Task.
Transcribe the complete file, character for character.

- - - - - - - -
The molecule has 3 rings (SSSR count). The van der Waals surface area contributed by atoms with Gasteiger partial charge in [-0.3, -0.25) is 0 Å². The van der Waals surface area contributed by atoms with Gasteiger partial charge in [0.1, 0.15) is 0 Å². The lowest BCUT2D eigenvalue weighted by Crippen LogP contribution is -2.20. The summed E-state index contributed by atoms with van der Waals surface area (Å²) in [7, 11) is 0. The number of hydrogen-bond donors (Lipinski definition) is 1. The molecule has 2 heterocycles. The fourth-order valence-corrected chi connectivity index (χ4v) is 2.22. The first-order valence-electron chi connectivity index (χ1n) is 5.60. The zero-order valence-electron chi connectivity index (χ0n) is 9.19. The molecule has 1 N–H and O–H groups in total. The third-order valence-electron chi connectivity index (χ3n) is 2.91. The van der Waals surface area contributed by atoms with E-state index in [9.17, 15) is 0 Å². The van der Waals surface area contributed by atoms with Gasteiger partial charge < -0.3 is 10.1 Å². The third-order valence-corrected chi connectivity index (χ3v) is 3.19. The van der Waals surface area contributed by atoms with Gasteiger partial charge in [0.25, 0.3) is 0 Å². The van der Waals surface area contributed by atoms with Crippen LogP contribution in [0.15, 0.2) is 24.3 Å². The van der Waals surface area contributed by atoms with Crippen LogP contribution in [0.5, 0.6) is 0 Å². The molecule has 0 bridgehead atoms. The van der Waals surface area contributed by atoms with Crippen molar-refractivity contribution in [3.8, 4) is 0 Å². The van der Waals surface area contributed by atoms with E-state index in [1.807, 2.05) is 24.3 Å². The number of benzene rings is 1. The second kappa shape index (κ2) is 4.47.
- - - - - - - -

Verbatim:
The molecule has 3 rings (SSSR count). The van der Waals surface area contributed by atoms with Gasteiger partial charge in [-0.3, -0.25) is 0 Å². The van der Waals surface area contributed by atoms with Gasteiger partial charge in [0.1, 0.15) is 0 Å². The lowest BCUT2D eigenvalue weighted by Crippen LogP contribution is -2.20. The summed E-state index contributed by atoms with van der Waals surface area (Å²) in [7, 11) is 0. The number of hydrogen-bond donors (Lipinski definition) is 1. The molecule has 2 heterocycles. The fourth-order valence-corrected chi connectivity index (χ4v) is 2.22. The first-order valence-electron chi connectivity index (χ1n) is 5.60. The zero-order valence-electron chi connectivity index (χ0n) is 9.19. The molecule has 1 N–H and O–H groups in total. The third-order valence-electron chi connectivity index (χ3n) is 2.91. The van der Waals surface area contributed by atoms with E-state index in [9.17, 15) is 0 Å². The van der Waals surface area contributed by atoms with Gasteiger partial charge < -0.3 is 10.1 Å². The third-order valence-corrected chi connectivity index (χ3v) is 3.19. The van der Waals surface area contributed by atoms with Gasteiger partial charge in [0.25, 0.3) is 0 Å². The van der Waals surface area contributed by atoms with Crippen LogP contribution in [0.15, 0.2) is 24.3 Å². The van der Waals surface area contributed by atoms with Crippen LogP contribution in [0.5, 0.6) is 0 Å². The molecule has 0 bridgehead atoms. The van der Waals surface area contributed by atoms with Crippen molar-refractivity contribution in [3.8, 4) is 0 Å². The van der Waals surface area contributed by atoms with E-state index in [1.807, 2.05) is 24.3 Å². The number of benzene rings is 1. The second kappa shape index (κ2) is 4.47.